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Chapter 6

Chapter 6 notes

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Department
Psychology
Course
PSY 606
Professor
Thomas Hart
Semester
Summer

Description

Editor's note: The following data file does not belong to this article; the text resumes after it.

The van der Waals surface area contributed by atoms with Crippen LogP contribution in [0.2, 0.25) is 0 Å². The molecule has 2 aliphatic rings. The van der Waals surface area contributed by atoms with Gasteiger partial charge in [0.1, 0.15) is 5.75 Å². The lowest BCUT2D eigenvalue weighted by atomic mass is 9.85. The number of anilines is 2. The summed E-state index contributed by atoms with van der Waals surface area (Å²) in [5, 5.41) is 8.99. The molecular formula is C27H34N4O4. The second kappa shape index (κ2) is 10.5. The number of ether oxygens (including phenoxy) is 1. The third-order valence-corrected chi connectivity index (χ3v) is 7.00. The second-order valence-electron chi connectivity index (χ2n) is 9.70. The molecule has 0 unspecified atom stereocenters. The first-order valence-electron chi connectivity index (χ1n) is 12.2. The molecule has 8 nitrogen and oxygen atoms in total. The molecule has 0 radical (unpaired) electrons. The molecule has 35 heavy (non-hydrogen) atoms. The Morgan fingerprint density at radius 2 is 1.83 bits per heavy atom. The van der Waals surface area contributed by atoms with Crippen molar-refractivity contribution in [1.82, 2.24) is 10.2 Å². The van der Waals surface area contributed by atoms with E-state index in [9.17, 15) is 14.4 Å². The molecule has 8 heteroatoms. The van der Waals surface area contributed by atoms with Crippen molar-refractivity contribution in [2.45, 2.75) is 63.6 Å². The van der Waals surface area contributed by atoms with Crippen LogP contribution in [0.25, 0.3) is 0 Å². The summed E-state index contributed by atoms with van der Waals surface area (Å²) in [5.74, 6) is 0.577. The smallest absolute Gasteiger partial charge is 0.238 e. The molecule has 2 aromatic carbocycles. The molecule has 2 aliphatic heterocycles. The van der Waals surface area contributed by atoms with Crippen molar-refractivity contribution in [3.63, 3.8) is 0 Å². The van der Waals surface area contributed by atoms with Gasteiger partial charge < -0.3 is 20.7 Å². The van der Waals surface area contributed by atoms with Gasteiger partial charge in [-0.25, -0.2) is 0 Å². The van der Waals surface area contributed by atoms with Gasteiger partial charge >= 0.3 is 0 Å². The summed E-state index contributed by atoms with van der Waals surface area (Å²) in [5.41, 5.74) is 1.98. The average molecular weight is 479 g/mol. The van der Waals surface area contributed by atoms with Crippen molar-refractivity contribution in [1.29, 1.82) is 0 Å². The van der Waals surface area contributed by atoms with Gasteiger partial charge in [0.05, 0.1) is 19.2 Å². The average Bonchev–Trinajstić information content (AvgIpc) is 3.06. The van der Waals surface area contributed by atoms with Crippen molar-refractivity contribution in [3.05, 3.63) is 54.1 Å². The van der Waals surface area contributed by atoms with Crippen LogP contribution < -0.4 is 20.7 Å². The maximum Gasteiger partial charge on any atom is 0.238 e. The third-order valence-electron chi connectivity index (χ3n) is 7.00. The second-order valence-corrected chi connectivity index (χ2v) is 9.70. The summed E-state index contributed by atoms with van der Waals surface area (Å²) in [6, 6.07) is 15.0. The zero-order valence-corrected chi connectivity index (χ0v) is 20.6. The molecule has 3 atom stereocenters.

Chapter 6: Anxiety Disorders • Anxiety is an unpleasant feeling of fear and apprehension • It can occur in many psychopathologies • An anxiety disorder is diagnosed when feelings of anxiety are clearly present • DSM proposes 6 categories o Phobias  Fear & avoidance of objects or situations that do not present any real danger o Panic disorder  Recurrent panic attacks involving a sudden onset of physiological symptoms (dizziness, rapid heart rate etc) accompanied by terror and feeling of impending doom; sometimes accompanied with agoraphobia, a fear of being in public places o Generalized anxiety disorder  Persistent, uncontrollable worry, often about minor things o Obsessive-compulsive disorder  Experience of uncontrollable thoughts, impulses, or images (obsessions) and repetitive behaviours or mental acts (compulsions) o Posttraumatic stress disorder  Aftermath of traumatic experience in which the person experiences increased arousal, avoidance of stimuli associated with the event, and anxiety in recalling the event o Acute stress disorder  Symptoms are the same as those of posttraumatic stress disorder, but last for 4 weeks or less • Often someone with one anxiety disorder meets the diagnostic criteria for another disorder as well (co-morbidity) because... o Symptoms of the various anxiety disorders are not entirely disorder specific o The etiological factors that give rise to various anxiety disorders may be applicable to more than one disorder • 16% and 9% of men suffer from anxiety disorders (mostly women 15-24 years) Phobias • Phobia: a disrupting, fear mediated avoidance that is out of proportion to the danger actually posed and is recognized by the sufferer as groundless • Examples: fear of heights, closed spaces, snakes or spiders • The person suffers intense distress and social or occupational impairment because of the anxiety • For other phobia disorders, the suffix phobia is preceded by a Greek word for the feared object or situation o Claustrophobia: fear of closed spaces o Agoraphobia: fear of public places o Acrophobia: fear of heights o Ergasiophobia: fear of writing o Pnigophobia: fear of choking o Taphenphobia: fear of being buried alive o Anglophobia: fear of England • Psychoanalysts believe that the content of the phobias has important symbolic value • Behaviourist ignore the content of the phobia and focus on its function instead • There are 2 types of phobias: Specific & Social Phobias Specific Phobias • Specific Phobia: unwarranted fears caused by the presence or anticipation of a specific object or situation • DSM-IV subdivides these phobias according to the source of the fear o Blood o Injuries & Injections o Situations o Animals o Natural Environment • Recent empirical research involving a national representative sample suggests that fear can be grouped into 1 of 5 factors o Agoraphobia o Fears of heights of water o Threat fear (blood/needle, storms/thunder) o Fear or being observed C h a p t e r 6 : A n x i e t y D i s o r d e r s Page 9 o Speaking fears o But then these were classified under the higher-order categories – specific & social fears • Specific fear focused on in a phobia can vary cross culturally o Pa-leng: fear of the cold  They worry that loss of body heat may be life threatening o Taijinkyofu-sho: fear of other people  Fear of embarrassing others Social Phobias • Social Phobia: persistent, irrational fears linked generally to the presence of other people • They try to avoid particular situations where they might be evaluated, fearing they will reveal signs of anxiousness or behave in an embarrassing way • People with generalized type have an earlier age of onset, more co-morbidity with other disorders (depression, alcohol abuse, and more severe impairments) • Social phobias are fairly common • 11% in men and 15% in women • Often occur in conjunction with generalized anxiety disorder, specific phobias, panic disorder, avoidant personality disorder, and mood disorders • Onset is usually during adolescent when social awareness and interaction with others is important • There was a link between social phobia and dropping out of school Etiology of Phobias Psychoanalytic Theories • Freud o Phobias are against the anxiety produced by repressed id impulses o Anxiety is deplaced from the feared id impulse and moved to an object or situation that has some symbolic connection to it • Arieti o Repression stems from a particular interpersonal problem of childhood rather than from an id impulse Behavioural Theories • Learning is the way in which phobias are acquired • Types of learning (3) • Avoidance Conditioning o Phobias reactions are learned avoidance responses o (Watson & Rayner) Phobias develop from 2 related sets of learning:  Via classical conditioning (a person learns to fear a neutral stimulus when it’s paired with a painful or frightening event). The person learns to reduce the conditioned fear by avoiding/escaping it  Via operant conditioning (response is maintained by its reinforcing consequence of reducing the fear) o The evidence is very little in the laboratory (because you can’t apply aversive stimuli to people) and mixed outside (some people do produce a phobia through bad experiences) • Modelling o A person can learn a fear through imitating the reaction of others o Viscarious learning: learning of fear by observing others o Viscarious learning can also be accomplished through verbal instructions o Anxious-rearing model: anxiety disorders in children are due to constant parental warnings that increase anxiety in the child • Prepared Learning o Prepared stimuli: certain neutral stimuli o Certain prepared stimuli are more likely that others to become classically conditioned stimuli o People tend to fear only certain objects and events; spiders, snakes and heights o It is also relevant to learning fear by modelling • So why do some people have this fear and others don’t? o Cognitive diathesis (a tendency to believe that a similar situation will happen in the future) is important in developing a phobia • In sum, some phobias are developed through avoidance conditioning other are not Social Skills Deficits in Social Phobias • This view says that a person develops social phobias because the individual has not learned how to behave so that he/she feels comfortable with others OR the person repeatedly commits faux pas, is awkward and socially unskilled and is often criticized by social companions • (Behaviourists say its caused by inappropriate behaviour or lack of social skills) Cognitive Theories C h a p t e r 6 : A n x i e t y D i s o r d e r s Page 9 • How people’s thought processes can serve as a diathesis and how thoughts can maintain a phobia • People are more likely to attend to negative stimuli, and believe that negative events are more likely than positive ones to occur in the future • Socially anxious people are more considered of what others think of them and are preoccupied with hiding imperfections • (Clark & Wells, Rappee & Heimberg) link social phobia with certain cognitive characteristics o Attention on negative social information o Perfectionistic standards for accepted social performances o High degree of public self-consciousness • Research has shown social phobia is linked with high self criticism Predisposing Biological Factors • Maybe there is a biological malfunction (diathesis) that predisposes someone to develop a phobia to a stressful event • Autonomic nervous system o People differ in how easily their ANS become aroused o Autonomic liability: extent to which the ANS is involved in fear and phobic behaviour o Autonomic liability may be genetically determined • Genetic Factors o Blood-injection phobia is strongly related in first-degree relatives o Social and specific phobias are also higher in relatives o Twin studies have shown a heritable component as well o In a study inhibited children are shown to be more than 5x more likely o develop a phobia later on Therapies for Phobias Psychoanalytic Approaches • Attempt to uncover the repressed conflicts believed to underlie the extreme fear and avoidance characteristic of these disorders • Free association – the analyst listens carefully to what the patients mentions in connection to the phobia; also to discover the clues to the repressed origins of the phobia in the manifest content of dreams • Orthodox analyst – will look for conflicts related to sex or aggression • Arieti’s theorists – will encourage patients to examine their generalized fear or other people • Contemporary ego analyst – focus less on gaining historical insights and more on encouraging the patient to confront the phobia (but they do view the phobia as resulting from some earlier problem) Behavioural Approaches • Systematic desensitization was most widely used • The individual images a series of increasingly frightening scenes while in a deep relaxation • In vivo exposure - using real life situations instead of just imaging them • Virtual reality: using exposure through a realistic computer program • Blood-and-injection phobias are distinguished from others by the DSM-IV because of the distinctive reactions that people have (instead of using relaxation techniques, they are asked to tense because their blood pressure drops and faint instead of increasing) • For social phobia, social skills can help people with social phobias • Role-play - interpersonal encounters in the consulting room or in small therapy groups • Modelling – uses exposure to feared situations; they are exposed to a film or live demonstration of other people fearlessly interacting with the phobic object • Flooding – client is exposed at full intensity • Behaviour therapists who favour operant conditioning techniques ignore the fear assumed to underlie phobias and attend instead to the overt avoidance of phobia objects. • Many behaviour therapists attend to both fear and to avoidance, using techniques such as desensitization to reduce fear and operant shaping to encourage approach • Secondary gain: when other people cater to the persons incapacities, in a way reinforcing the persons phobia • Overt behaviour can be positively reinforced, and avoidance discouraged by family and friends Cognitive Approaches • There is no evidence that the elimination of irrational beliefs alone, without exposure to the fearsome situation, reduces phobic avoidance • For social phobia, cognitive method with social skill training can help • Behavioural and cognitive approach both have them face their fears Biological Approaches • Sedatives, tranquilizers or anxiolytics help reduce anxiety • Barbiturates were used before but were banned because of its addictiveness • Valium & Xanax are still used today C h a p t e r 6 : A n x i e t y D i s o r d e r s Page 9 • Antidepressants have become popular in treating many anxiety drugs o Monoamine oxidase (MAO) inhibitors treat social phobias better than benzodiazepine. But it can lead to weight gain, insomnia, sexual dysfunction and hypertension o Prozac (serotonin reuptake inhibitors) help reduce social phobias too • A problem with drugs is that a patient would have difficulty after discontinued use Panic Disorder • The person suffers a sudden and often inexplicable attack of symptoms (laboured breathing, heart palpitations, nausea, chest pain, feelings of choking and smothering, dizziness, sweating, trembling, intense apprehension, terror, and feelings of doom • Depersonalization: feeling of being outside one’s body • Derealization: feeling of the world’s not being real, as well as fears of losing control, going crazy and even dying • May occur frequently  once a week and lasts for minutes • Cued panic attacks: when they are associated with situational triggers (driving) • Situationally predisposed attacks: when their relationship with stimuli is present but not as strong • Uncued attacks: occur in benign states like relaxation or sleep, and in unexpected situations • Exclusive presence of cued attacks most likely reflects the presence of a phobia • Panic attacks are common among university/college students • Prevalence is about 2% for men and 5% for women • The onset is associated with a stressful life experience and typically begins in adolescence • Prevalence varies cross culturally • Hayak-angst: occurs in seal hunters who are alone at sea; intense fear, disorientation, and concerns about drowning • DSM-IV panic disorder is diagnosed as with or without agoraphobia • Agoraphobia: is a cluster of fears centring on public places and being unable to escape or find help should one become incapacitated (fear of shopping, crowds, and travelling); they have fear of just leaving the house • Patients who have panic attacks avoidance sometimes become widespread  that’s when panic disorder with agoraphobia results • 80% of patients diagnosed as having 1 of the other anxiety disorders also experience panic attacks • Coexistence with major depressive disorder is also common as well as a comorbidity with generalized anxiety disorder Etiology of Panic Disorder Biological Theories • Minority of the cases; physical sensations caused by an illness lead some people to develop phobias • Mitral valve prolapsed syndrome: causes heart palpitations and inner ear dizziness  which would lead to a panic attack • Panic disorders run in families • Genetic diathesis may be involved and specific chromosomes are being investigated • Noradrenergic Activity o Panic attack is caused by overactivity in the noradrenergic system (neurons that use norepinephrine as a NT) o Stimulation of the locus ceruleus causes monkeys to have attacks o So natural attacks may be caused by over activation of the locus ceruleus o In humans, yohimbine stimulates locus ceruleus  panic attack o BUT, drugs that block firing of the locus ceruleus have not been effective o Another idea is that noradrenergic overactivity results from  a problem in GABA neurons (that generally inhibit noradrenergic activity)  Remains an area of active research • Cholecystokinin o CCK (a peptide in brain regions) induces anxiety like symptoms in rats which can be blocked by benzodiazepines • Creating Panic Attacks Experimentally o Panic attacks are linked to hyperventilation or over breathing  which activates somatic aspects of a panic episode o Lactate may also produce it o Oversensitive CO2 receptors o But research found hyperventilation only occurs in 1/24 attacks o Thus, it’s not supported Psychological Theories • Fear of fear hypothesis: says that agoraphobia is a fear of having a panic attack in public (rather than fear of public places) C h a p t e r 6 : A n x i e t y D i s o r d e r s Page 9 • Foundation for their development may be an autonomic nervous system that is predisposed to be overly active + a psychological tendency to become very upset by these sensations • Thus, the psychology of the person takes over from where the biology began • So there is a vicious circle- fearing another panic attack  increased autonomic activity  symptoms are interpreted in catastrophic ways  raise the anxiety level  full blown panic attack • A study showed that frequency of panic attacks were higher in participants who were high in fear of their own bodily sensations • The frequency of panic attacks were strikingly high in participants who feared their bodily sensations, breathed air containing high concentration of carbon dioxide, and did not expect it to be arousing • Thus, showing that unexplained physiological arousal in someone who is highly fearful of such sensations lead to panic attacks • Heightened tendency to be afraid of fear sensations appear to play an important role • There is also the concept of control; that patients with the disorder have an extreme fear of losing control • A study showed that 80% of people that had no control had a panic attack Therapies for Panic disorder & Agoraphobia Biological Treatments • Antidepressants show some control for panic disorders • Ex. Prozac, selective serotonin reuptake inhibitors, tricyclic antidepressants, and anxiolytics • Drug treatments must be continued or they may return • About ½ drop out of using tricyclics because it causes bad side effects • Benzodiazepines are addicting and produce cognitive and motor side effects • Many patients use anxiolytics or alcohol to get the stress off on their own • Use and abuse of drugs are common Psychological Treatments • Exposure based treatments are often used in reducing panic disorder with agoraphobia (which is maintained for many years) • Families may benefit from family oriented therapies • In vivo exposure treatment • Therapy by Barlow  3 components o Relaxation training o Combination of Ellis-and Back-type cognitive behaviour intervention, including cognitive restructuring o Exposure to internal cues that trigger panic • There are therapeutic gains from cognitive and exposure therapy • Overall, cognitive-behavioural treatments show better results in long-term follow-ups than tricyclics Generalized Anxiety Disorder • They are persistently anxious, often worry about minor items. It’s a chronic, uncontrollable worry about all manner of things • Difficulty concentrating, tiring easily, restlessness, irritability, and high level of muscle tension • Prevalence is fairly high – 5% • Onset is mid-teens – but has been reported to be there all their lives (stressful life events play a role in the onset) • 2x common in women as in men • High level of comorbidity with other anxiety disorders and with mood disorders • It’s difficult to treat, only 18% shoed a full remission Etiology of Generalized Anxiety Disorder Psychoanalytic View • It is caused by an unconscious conflict between the ego and id impulses • The